4 Emergency Workers Now Suspended In Wake Of Eric Garner’s Death In Police Custody
NEW YORK (CBSNewYork/AP) — NYPD procedures have been put under the microscope, and four emergency workers have now been suspended without pay, after a Staten Island man died in police custody last week.
As CBS 2’s Lou Young reported, 43-year-old Eric Garner died last Thursday after an arrest in which he was put in a choke hold by an officer.
Officials said Sunday that two EMTs and two paramedics were placed on “modified duty” pending an investigation into Garner’s death.
The Fire Department said the emergency workers are employees of Richmond University Medical Center, the Staten Island hospital where Garner was taken by ambulance and pronounced dead.
Richmond University Medical Center said the four emergency workers have in fact been suspended without pay.
Fire Department spokesman James Long said the Fire Department took action against the hospital’s emergency responders because it oversees the city’s 911 system, a patchwork of publicly and privately operated emergency services.
The restrictions on the medical personnel came a day after the Police Department said it reassigned Officer Daniel Pantaleo, the officer who used the apparent choke hold on Garner, and another unidentified officer while prosecutors and internal affairs detectives investigate. Choke holds are banned under department policy.
The police union is standing by Pantaleo, who has been sued twice before for arrests he made, leading to city settlements in the thousands, Kozar reported.
“This was police officers that wanted to place this person under arrest and bring them to the sidewalk, not a choke hold,” Patrolmen’s Benevolent Association President Patrick J. Lynch said.
“This was an active police officer. When you’re an active police officer, you’re going to get sued. He had over 300 arrests.”
Another officer has been put on desk duty, and Staten Island District Attorney Daniel Donovan Jr. is also looking into the incident. He has not commented on his office’s investigation.
Video of the arrest Thursday shot by a bystander shows one officer wrap his arm around Garner’s neck as he is taken to the ground as he was being arrested for allegedly selling untaxed, loose cigarettes.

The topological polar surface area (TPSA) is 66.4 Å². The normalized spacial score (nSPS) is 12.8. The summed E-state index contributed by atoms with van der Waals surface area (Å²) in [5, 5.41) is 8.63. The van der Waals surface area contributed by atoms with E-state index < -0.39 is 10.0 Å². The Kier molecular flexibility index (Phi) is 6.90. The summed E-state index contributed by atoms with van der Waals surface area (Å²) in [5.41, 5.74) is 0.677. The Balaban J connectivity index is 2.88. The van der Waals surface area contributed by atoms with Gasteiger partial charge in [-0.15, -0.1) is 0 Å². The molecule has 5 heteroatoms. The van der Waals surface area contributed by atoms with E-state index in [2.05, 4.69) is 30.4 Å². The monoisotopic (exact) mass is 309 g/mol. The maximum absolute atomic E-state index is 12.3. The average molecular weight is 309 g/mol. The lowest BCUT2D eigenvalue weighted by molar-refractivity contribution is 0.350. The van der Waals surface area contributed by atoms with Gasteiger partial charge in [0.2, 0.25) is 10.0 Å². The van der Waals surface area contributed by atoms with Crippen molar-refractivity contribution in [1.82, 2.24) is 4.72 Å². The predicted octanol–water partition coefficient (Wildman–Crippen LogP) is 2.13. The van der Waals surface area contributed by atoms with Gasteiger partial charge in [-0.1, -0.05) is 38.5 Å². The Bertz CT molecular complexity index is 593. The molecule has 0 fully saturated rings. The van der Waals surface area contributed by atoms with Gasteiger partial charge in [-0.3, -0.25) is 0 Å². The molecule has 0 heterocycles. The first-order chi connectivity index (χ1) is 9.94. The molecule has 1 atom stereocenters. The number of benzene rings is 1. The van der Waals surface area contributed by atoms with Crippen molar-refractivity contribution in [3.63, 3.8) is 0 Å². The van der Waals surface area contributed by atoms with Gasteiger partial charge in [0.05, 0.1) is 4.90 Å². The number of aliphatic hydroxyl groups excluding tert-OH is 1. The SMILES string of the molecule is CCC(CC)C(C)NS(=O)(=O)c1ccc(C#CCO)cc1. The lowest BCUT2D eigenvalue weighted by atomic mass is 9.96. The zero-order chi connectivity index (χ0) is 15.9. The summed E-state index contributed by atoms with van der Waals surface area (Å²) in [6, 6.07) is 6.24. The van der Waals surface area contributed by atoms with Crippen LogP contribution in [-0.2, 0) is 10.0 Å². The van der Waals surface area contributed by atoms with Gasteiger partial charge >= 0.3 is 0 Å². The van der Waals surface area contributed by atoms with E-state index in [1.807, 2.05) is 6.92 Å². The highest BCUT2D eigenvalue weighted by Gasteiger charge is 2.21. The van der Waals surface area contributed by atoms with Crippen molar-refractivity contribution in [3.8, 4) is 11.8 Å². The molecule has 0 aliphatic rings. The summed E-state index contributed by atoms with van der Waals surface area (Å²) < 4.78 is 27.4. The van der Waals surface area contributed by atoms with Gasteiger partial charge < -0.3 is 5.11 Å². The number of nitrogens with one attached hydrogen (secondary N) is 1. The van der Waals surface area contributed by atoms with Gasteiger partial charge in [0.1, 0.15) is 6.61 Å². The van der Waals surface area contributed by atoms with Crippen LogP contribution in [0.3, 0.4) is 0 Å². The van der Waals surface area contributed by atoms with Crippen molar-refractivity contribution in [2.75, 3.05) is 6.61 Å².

But Ramsey Orta, the man who shot the now-famous video, said police were not arresting him for that offense at all.
“Plain and simple, the police were harassing an innocent man,” Orta said.
Orta insisted police were busting Garner because of a long prior relationship based on previous incidents, and not because of anything he was doing last Friday.
He said Garner had actually just arrived to the scene to break up a fight between strangers when police arrived.
“He intervened and broke up the fight, and that’s when the cops pulled up, let the two guys walk away and kept their attention toward him,” Orta said.
At the time of his arrest, Garner told the officers who confronted him that he had not done anything wrong, according to the video of the arrest.
“Every time you see me, you want to mess with me. I’m tired of it. It stops today,” Garner shouts. “I’m minding my business. Please just leave me alone.”
The medics were reassigned after a second video surfaced showing at least a half-dozen police officers and emergency workers circling a man who appears to be Garner lying on the sidewalk, handcuffed and unresponsive.
“It’s crazy, and I was like, ‘Perform CPR on him,’ and they was like, ‘He don’t need CPR,'” said Taisha Allen, who pulled out her phone to record the incident. “He was not breathing at the time.”
But officers said Garner was breathing.
“I think they did not do their job,” said Angela Ramos of the Tompkinsville neighborhood where the incident happened, “and that they need to be retrained.”
EMTs can then be seen in the video briefly checking Garner’s condition and putting him on a gurney to take him to the hospital.
A group of demonstrators on Monday called for the resignation of Police Commissioner Bill Bratton in the wake of Garner’s death.
The group, known as “New Yorkers Against Bratton,” held a small protest Monday outside City Hall. Protesters said Bratton needs to be fired after the death of 43-year-old Eric Garner last Thursday.